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People v. Harkey

APRIL 8, 1970.

PEOPLE OF THE STATE OF ILLINOIS, PLAINTIFF-APPELLEE,

v.

EARL L. HARKEY, DEFENDANT-APPELLANT.



Appeal from the Circuit Court of Cook County; the Hon. MEL R. JIGANTI, Judge, presiding. Affirmed.

MR. JUSTICE DRUCKER DELIVERED THE OPINION OF THE COURT.

Defendant was found guilty by a jury of the crimes of robbery (July 26, 1968) and armed robbery (July 18, 1968) and was sentenced to a term of ten to fifteen years on each charge, the sentences to run concurrently. Defendant appealed directly to the Supreme Court which found that it had no jurisdiction on direct appeal and transferred the case to this court.

Defendant raises three points on appeal: (1) the prospective threat of testimonial impeachment for a prior conviction denied him due process and equal protection of the law; (2) the impeachment by nonstatement of a defense witness at the preliminary hearing was improper; and (3) the prosecution's improper and prejudicial closing argument deprived him of a fair trial, and in the absence of such prejudice he would not have been proved guilty beyond a reasonable doubt.

On July 18, 1968, the defendant entered Morrow's Nut Shop, located at 36 West Washington Street, Chicago, Illinois, at 8:35 p.m. He ordered Mary Williams, a salesgirl, to put the money from the cash register into a paper bag. He had a gun during the robbery. She saw the gun handle and barrel. The defendant escaped with $90. She described the defendant as thirty-six to forty years old, five feet, seven inches tall, 140 pounds in weight, with large eyes and a moustache. He was carrying a shopping bag. He wore no glasses. He had on a checkered shirt and dark pants. She only saw him for a short time.

On July 26, 1968, the defendant again entered the store at 8:35 p.m. Miss Williams was the salesgirl. The defendant threatened her and told her to put the cash register money in a paper bag. He told her to walk to the back of the store while he escaped with $70. She described the defendant as wearing a blue sweater and brown pants. He was carrying a paper shopping bag during the robbery. She thought the defendant was younger, about twenty-seven years old, 175 pounds and five feet, nine inches tall. She had a real good look at him for approximately five minutes.

On July 29, 1968, the defendant came into the store and asked for Miss Williams. She did not answer him. When the manager called out the maintenance man's name, the defendant walked out of the store. The police were called and Miss Williams told them that the man was the same one who had robbed the store twice before.

The defendant once again entered the store on August 8, 1968. Miss Williams walked slowly to the back door and asked an employee next door to call the police. Defendant left the store when he saw the police coming. He was arrested approximately one block from the store. He was carrying a shopping bag at the time of his arrest.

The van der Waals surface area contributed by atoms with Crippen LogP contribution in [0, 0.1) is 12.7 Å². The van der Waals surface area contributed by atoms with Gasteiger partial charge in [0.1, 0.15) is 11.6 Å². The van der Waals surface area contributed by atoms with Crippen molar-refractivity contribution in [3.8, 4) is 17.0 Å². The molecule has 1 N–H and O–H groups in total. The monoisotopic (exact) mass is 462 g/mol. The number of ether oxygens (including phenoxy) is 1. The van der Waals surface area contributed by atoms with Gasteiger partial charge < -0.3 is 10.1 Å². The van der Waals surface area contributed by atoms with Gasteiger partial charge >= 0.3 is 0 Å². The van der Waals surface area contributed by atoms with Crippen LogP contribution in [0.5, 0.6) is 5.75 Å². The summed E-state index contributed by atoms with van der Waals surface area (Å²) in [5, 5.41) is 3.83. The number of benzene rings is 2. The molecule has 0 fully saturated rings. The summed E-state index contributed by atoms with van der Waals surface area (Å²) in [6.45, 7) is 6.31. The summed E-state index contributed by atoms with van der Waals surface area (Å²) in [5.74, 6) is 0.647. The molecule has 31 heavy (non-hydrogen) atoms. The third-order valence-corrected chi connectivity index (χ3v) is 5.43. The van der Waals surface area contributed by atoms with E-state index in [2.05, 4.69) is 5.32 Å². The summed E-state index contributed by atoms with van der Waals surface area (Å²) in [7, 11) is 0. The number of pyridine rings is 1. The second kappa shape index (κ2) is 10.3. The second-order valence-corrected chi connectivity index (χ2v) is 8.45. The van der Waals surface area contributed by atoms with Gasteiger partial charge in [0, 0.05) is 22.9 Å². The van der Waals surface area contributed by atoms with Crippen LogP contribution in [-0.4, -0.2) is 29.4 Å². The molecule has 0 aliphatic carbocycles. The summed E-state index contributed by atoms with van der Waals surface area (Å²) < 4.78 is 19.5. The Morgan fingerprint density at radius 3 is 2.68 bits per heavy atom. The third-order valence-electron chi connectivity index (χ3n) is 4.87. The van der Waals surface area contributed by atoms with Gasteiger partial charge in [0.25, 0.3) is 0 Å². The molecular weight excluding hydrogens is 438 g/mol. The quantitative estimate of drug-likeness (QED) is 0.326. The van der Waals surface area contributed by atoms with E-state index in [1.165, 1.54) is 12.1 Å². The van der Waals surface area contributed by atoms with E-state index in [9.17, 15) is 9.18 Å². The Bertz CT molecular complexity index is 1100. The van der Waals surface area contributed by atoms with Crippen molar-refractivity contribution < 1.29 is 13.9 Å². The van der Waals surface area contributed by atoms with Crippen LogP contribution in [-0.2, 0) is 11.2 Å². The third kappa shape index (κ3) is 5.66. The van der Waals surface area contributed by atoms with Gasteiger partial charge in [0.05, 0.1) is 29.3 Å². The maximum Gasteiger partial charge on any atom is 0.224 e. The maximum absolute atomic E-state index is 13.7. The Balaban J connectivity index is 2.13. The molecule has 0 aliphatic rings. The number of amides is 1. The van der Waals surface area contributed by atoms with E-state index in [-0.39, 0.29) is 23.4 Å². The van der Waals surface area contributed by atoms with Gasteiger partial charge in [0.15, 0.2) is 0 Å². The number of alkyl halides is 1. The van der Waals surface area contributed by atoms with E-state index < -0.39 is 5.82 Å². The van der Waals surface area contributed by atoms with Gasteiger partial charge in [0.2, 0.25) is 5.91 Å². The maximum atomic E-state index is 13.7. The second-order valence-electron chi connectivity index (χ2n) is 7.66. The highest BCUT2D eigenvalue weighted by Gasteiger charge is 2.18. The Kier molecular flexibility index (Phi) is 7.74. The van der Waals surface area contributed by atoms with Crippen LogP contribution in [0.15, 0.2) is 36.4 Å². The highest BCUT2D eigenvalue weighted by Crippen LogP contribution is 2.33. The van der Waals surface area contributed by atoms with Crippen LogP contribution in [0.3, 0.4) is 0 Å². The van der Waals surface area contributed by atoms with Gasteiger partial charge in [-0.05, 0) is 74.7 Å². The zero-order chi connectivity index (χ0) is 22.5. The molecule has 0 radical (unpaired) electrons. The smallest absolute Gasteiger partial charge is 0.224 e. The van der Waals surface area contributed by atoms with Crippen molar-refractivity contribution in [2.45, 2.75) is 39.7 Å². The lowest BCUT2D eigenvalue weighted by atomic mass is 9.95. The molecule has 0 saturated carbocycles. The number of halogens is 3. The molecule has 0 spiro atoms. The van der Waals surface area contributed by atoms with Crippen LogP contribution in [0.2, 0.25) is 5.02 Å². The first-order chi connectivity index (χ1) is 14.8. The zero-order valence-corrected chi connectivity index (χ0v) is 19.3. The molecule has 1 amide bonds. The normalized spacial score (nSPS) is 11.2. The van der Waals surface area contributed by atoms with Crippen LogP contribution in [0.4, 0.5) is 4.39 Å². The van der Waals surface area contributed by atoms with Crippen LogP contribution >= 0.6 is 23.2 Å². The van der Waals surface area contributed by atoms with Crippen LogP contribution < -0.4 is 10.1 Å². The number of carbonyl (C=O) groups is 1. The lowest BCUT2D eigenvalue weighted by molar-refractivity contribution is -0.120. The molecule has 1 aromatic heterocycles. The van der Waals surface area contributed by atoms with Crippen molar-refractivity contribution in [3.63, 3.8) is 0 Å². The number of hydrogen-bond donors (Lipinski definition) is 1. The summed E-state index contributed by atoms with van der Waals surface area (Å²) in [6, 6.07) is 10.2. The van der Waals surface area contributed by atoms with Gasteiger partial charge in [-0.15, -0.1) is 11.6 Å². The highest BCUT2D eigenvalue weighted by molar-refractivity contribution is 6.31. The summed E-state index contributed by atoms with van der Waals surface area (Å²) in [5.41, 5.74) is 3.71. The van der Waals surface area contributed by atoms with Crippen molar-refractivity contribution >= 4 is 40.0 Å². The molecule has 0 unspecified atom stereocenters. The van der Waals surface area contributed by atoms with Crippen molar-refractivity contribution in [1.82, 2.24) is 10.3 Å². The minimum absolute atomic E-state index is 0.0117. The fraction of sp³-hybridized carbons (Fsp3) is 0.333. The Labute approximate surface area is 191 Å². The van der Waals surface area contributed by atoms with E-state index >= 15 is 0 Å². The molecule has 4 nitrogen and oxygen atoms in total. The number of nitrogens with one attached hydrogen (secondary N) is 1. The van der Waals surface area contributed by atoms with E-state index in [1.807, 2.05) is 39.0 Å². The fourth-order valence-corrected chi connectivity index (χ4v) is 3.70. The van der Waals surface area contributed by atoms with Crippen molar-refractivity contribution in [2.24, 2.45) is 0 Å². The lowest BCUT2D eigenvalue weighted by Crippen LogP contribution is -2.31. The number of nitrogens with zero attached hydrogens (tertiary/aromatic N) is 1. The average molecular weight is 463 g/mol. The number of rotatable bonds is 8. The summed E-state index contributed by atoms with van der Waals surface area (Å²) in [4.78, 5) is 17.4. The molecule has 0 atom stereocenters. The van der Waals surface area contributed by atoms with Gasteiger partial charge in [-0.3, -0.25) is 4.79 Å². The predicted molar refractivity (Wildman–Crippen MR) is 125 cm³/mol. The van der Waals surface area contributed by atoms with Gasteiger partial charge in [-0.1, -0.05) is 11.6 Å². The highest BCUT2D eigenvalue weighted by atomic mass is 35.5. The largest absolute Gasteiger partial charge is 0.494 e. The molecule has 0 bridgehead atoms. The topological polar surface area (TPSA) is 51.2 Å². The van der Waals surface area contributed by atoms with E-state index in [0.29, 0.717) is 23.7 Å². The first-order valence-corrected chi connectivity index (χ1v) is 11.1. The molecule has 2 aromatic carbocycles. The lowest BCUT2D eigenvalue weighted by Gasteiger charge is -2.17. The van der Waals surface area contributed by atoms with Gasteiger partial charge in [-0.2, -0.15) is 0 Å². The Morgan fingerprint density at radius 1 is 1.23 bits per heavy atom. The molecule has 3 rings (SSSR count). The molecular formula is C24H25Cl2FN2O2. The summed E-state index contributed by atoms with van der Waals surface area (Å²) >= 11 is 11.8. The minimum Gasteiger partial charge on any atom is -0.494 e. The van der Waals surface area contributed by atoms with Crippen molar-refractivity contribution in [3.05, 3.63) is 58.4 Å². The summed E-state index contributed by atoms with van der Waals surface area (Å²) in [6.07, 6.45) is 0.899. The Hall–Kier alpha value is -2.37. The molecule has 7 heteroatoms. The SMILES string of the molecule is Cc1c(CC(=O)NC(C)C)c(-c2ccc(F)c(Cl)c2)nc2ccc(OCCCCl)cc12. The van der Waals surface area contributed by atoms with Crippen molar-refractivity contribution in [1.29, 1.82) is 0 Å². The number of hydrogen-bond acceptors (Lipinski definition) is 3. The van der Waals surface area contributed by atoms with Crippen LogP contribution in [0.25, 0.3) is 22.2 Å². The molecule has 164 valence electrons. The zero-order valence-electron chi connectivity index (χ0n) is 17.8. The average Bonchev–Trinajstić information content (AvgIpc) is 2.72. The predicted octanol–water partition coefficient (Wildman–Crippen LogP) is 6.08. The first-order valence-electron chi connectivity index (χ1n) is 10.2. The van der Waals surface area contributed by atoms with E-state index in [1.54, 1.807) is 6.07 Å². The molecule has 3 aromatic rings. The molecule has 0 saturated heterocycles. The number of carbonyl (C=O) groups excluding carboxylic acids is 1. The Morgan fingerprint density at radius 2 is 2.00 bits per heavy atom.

Miss Williams identified the defendant in court as the man who twice robbed the store.

The arresting police officers testified as to the apprehension and capture of the defendant.

Mrs. Lennie Zuehlke, store manager for the Morrow Nut Shop, testified that the defendant was the same man who entered the store on July 29. She described him as thin and tall, Negro, five feet seven inches, 160 pounds, with pockmarks or blemishes on his face. He looked as if he needed a shave. He was carrying a brown paper bag and a dollar bill when he entered the store.

Minnie Yelder, the defendant's mother and the only witness for the defense, testified that her son is near-sighted and that he must continually wear glasses. On July 18 her son and she watched the White Sox ball game during the evening hours and then went to bed. Her son had come home from work at General Felt by 8:30 p.m.

Elmer Pendarvis, personnel manager at General Felt, testified that the defendant worked at General Felt for one day only. He started on Thursday night, July 11, at 11:00 o'clock in the evening and worked until 7:00 a.m. Friday morning.

Don Unferth, Regional Director and Club Statistician for the White Sox, testified that the Sox played an afternoon game on July 18 which ended at 3:28 p.m. The Sox did not play a night game on July 18.

Gordon Fullmore, a court reporter, testified that the transcript of defendant's preliminary hearing showed that the defendant's mother, Mrs. Yelder, never made any statement during the ...


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